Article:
CRYSTAL KOLDEN: Yeah. And I’ll echo that and say that, you know, what Phil and Colleen have both just described is that we are in uncharted territory, and we have to come up with different solutions. And for me, what that means is the solution of trying to suppress wildfires, which we – has been our go-to for 110 years. It is not working. And that is not through any fault of the firefighters. That is not because we don’t have enough airplanes. That is not because we don’t have enough bulldozers or hand crews. It is because these are fundamentally very different, incredibly high-energy and fast-moving, you know, very unstoppable fires. The fact that in the last year we’ve had three fires go over major mountain ranges, which we never saw before in modern history, is really phenomenal. And it speaks to that we have to stop focusing on suppression and we need to be focusing on mitigating. That doesn’t mean we’re not going to let every – you know, we’re not going to let every fire go. What we’re going to do is focus on point protection of homes and communities, that we’re going to change our tactics so that we’re not trying to stop these multi-hundred-thousand-acre fires in the closest possible space, but instead, look at what do we need to do to minimize the negative impacts. Right? We can’t stop it. We would never suggest we would try and stop a hurricane or an earthquake or, you know, any other major natural disaster. And we need to start thinking about wildfires that way, too. We can’t stop them. We need to engineer and mitigate so that we don’t see the negative impacts that we’ve been seeing.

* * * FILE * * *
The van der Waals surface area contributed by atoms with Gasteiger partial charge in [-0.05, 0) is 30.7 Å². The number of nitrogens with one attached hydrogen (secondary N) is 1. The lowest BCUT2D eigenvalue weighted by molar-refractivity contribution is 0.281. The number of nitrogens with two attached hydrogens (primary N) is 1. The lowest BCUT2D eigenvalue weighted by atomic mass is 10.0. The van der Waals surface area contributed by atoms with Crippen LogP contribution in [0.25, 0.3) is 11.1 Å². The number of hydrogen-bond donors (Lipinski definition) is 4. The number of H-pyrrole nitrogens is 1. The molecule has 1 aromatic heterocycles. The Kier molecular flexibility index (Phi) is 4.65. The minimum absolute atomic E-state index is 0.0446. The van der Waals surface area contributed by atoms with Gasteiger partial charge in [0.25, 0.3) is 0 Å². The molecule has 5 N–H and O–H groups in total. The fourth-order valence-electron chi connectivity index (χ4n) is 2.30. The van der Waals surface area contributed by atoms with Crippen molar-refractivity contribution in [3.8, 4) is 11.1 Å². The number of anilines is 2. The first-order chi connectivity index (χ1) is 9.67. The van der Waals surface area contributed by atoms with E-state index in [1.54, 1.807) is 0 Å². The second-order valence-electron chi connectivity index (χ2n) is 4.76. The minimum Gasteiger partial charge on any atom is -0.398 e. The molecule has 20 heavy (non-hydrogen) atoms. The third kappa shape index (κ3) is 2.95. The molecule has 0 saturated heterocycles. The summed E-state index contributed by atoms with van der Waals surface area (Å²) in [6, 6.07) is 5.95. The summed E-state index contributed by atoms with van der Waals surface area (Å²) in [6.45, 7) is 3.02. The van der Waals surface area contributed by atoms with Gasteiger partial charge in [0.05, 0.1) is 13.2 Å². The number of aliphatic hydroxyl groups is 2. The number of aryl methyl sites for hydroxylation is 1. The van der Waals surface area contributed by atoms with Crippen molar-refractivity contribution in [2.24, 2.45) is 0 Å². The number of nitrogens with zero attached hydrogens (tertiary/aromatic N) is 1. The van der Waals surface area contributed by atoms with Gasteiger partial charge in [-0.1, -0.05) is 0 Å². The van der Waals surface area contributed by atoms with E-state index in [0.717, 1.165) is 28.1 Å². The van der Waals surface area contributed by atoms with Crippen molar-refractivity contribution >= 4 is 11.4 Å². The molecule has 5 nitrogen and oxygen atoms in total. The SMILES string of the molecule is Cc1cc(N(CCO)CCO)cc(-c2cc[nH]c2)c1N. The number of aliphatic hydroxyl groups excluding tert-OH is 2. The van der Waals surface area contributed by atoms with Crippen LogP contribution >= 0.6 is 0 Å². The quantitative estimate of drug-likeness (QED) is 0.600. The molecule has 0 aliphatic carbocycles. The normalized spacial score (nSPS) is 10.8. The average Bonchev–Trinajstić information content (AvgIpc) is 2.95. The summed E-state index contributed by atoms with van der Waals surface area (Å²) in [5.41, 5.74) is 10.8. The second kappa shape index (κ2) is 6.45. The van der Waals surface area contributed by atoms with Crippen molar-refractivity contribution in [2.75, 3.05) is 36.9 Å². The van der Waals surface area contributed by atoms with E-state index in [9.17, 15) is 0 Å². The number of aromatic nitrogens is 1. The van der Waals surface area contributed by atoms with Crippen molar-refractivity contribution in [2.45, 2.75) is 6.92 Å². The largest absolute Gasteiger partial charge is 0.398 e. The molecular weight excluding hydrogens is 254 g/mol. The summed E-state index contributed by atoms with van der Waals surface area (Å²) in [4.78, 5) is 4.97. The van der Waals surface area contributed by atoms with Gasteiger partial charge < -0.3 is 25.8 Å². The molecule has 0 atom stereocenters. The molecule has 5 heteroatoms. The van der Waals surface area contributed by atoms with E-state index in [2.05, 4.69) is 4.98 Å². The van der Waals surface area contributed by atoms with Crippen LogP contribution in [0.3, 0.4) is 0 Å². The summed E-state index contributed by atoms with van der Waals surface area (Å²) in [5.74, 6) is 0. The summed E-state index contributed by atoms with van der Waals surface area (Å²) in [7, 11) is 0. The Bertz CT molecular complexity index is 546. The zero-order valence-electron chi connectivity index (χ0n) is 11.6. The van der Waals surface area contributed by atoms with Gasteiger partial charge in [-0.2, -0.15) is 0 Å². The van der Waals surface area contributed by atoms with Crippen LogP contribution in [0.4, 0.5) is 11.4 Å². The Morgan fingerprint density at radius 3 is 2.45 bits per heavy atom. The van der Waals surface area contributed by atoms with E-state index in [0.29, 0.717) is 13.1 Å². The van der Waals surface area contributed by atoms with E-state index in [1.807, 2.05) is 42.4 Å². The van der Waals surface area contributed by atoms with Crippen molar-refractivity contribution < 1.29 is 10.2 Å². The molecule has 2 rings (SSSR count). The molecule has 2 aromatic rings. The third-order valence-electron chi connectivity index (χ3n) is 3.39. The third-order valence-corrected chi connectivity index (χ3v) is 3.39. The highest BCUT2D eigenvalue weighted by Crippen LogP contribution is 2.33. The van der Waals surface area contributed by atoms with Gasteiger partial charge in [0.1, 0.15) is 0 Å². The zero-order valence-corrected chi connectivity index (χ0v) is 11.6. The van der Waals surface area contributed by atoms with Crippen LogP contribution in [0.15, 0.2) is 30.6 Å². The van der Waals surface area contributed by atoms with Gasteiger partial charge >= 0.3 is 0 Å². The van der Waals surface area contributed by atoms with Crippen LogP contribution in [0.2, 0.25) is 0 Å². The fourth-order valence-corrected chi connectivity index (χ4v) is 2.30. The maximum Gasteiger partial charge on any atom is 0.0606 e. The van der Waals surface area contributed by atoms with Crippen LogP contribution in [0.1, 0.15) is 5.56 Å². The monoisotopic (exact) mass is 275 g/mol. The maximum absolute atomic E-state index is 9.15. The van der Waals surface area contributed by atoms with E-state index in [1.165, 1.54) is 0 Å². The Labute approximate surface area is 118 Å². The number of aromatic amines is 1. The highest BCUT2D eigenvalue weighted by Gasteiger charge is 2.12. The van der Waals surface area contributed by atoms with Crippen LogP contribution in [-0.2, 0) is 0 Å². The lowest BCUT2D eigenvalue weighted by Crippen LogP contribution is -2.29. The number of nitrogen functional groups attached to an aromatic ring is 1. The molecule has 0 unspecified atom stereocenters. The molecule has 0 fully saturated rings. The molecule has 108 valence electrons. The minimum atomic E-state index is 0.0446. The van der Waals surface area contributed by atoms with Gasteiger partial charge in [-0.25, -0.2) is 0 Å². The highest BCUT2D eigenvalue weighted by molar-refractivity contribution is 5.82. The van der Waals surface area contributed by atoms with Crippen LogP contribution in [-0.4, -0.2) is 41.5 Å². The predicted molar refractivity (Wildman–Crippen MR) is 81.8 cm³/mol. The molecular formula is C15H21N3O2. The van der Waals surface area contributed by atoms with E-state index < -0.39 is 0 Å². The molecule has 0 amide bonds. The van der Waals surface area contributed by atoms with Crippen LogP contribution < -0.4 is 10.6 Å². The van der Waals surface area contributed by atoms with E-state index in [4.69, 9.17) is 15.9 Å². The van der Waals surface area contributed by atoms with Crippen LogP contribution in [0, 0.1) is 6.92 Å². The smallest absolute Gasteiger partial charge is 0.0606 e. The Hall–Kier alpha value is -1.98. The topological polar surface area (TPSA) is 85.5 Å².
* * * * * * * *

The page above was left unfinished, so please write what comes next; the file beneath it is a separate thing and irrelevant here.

RICK WEISS: Fantastic summaries. And I want to thank our panelists so much for really such information-rich and articulate and clear descriptions of what’s going on with wildfires today – very useful presentation for reporters. I want to thank the reporters for attending, remind you that the video and transcript will be posted to our site soon – video first, transcript a day or two later. And if you do need raw video more immediately for some programming, get in touch with us by email or through chat right now or through Q&A. I do want to remind reporters – as you log off today, you will get a prompt for a short survey. It’s very short. It’s, like, three questions. It’s super helpful to us. Please take that extra half a minute to answer that survey so we can keep making these briefings as practically useful to you as possible. And with that, I just encourage everyone to check out our website at, to follow us on Twitter @RealSciLine. Thanks again to everyone who was here today, and we’ll see you at the next SciLine media briefing.